Three Questions to Help You Find Your Dream

by | Feb 23, 2014 | Blog


Three Questions to Help You Find Your DreamI am on a path to do what I love and the best part is that it involves being in a partnership with my husband. Together, we imagined a dream for our post-military lives.  Then we systematically set and worked toward goals leading us to that dream. I’m sharing my story in an effort to motivate you and make you aware that with persistence and careful planning, your “dreams” can come true, too.  I also offer a three-step exercise to help you find your dream.

Being the spouse of a military service member has had its highs and lows and my dream stems from the circumstances I have experienced while my husband has been in the military.  The lightbulb moment occurred when our family was stationed overseas a few years ago and we’ve been focusing in on the details ever since.

My husband and I would like to open a bed and breakfast intended to attract military members, their families, and visitors of the military community.   

The two-and-a-half years we were stationed at Scholfield Barracks, HI sparked our imaginations. Our scenic, natural surroundings offered the incentive our family members and friends needed to purchase an airline ticket and spend their earned vacation days visiting us.  The family visits were mainly spread across those two-and-a-half years. However, there was a six-month period while my husband was deployed when our extra room was occupied every three weeks for three weeks at a time. I became a tour guide of sorts. I can remember vacuuming the beach sand out of the car one afternoon between visitors and thinking, “Hmm, I should get paid for doing this.” After that day, I had a conversation with my husband and our entrepreneurial dream was outlined onto paper.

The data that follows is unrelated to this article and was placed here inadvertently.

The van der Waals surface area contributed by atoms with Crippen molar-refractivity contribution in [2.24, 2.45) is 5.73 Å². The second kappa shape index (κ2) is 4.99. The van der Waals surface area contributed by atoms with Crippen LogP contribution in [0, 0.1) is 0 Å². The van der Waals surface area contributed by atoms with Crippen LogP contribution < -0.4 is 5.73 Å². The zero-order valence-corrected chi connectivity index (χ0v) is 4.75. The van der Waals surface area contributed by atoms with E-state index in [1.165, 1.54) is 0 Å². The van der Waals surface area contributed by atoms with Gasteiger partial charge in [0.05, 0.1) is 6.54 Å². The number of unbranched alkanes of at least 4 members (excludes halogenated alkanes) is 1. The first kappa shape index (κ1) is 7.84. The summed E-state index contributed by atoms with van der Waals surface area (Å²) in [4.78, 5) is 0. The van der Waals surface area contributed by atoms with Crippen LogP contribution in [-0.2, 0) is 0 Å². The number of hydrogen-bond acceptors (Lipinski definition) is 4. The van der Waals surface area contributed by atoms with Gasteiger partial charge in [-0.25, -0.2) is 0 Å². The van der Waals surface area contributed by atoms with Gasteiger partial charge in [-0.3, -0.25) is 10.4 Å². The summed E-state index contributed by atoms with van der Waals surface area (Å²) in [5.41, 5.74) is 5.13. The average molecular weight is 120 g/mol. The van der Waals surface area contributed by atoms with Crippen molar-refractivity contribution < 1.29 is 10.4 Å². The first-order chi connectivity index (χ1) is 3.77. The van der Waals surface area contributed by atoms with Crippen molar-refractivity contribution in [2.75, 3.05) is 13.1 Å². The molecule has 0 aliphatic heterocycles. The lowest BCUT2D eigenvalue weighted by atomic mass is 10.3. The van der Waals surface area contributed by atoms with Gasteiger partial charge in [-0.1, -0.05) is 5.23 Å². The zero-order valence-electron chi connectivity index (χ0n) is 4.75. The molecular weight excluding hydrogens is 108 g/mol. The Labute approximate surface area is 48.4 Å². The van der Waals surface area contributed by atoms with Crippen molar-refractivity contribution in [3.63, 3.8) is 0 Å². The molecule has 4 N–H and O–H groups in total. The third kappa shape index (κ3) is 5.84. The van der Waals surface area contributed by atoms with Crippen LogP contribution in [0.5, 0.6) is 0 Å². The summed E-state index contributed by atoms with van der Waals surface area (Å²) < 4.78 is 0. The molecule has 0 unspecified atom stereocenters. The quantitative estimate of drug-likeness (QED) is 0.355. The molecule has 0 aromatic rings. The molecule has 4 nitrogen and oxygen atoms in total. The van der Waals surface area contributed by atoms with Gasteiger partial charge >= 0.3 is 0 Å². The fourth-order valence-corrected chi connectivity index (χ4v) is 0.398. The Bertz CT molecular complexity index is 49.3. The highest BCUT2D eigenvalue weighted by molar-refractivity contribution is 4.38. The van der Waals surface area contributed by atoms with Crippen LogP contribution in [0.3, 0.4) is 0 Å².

Our time in paradise came to an end and we moved from that tropical setting into another tourist dream destination, Presidio of Monterey, CA.  The cycle of visitors began again. I had learned through trial and error from our previous duty station, so I was better prepared and more cautious when planning visitor’s arrivals and departures.  While at this duty station, we had the opportunity of becoming sponsors to a couple of families joining my husband’s unit. Due to a lodging error, we opened our home to one of the families, and allowed the other family to use our car while waiting for their vehicle to arrive, just to name a couple of things. The time spent with these families added toward our dream of ownership. My husband and I recognized that if we utilized our know-how of the military, the level of comfort and safety a family experiences when moving to a new duty station would increase and their anxieties would likely decrease.   

This is our fourth permanent change of duty station in the military and we have had the help of only one sponsor in that time. Each move we have been proactive and learned where to get the information necessary to make the domestic change without adding extra stress. My husband and I feel there is so much opportunity for learning through personal experiences with the military community and taking that knowledge and developing it into something better that can be shared.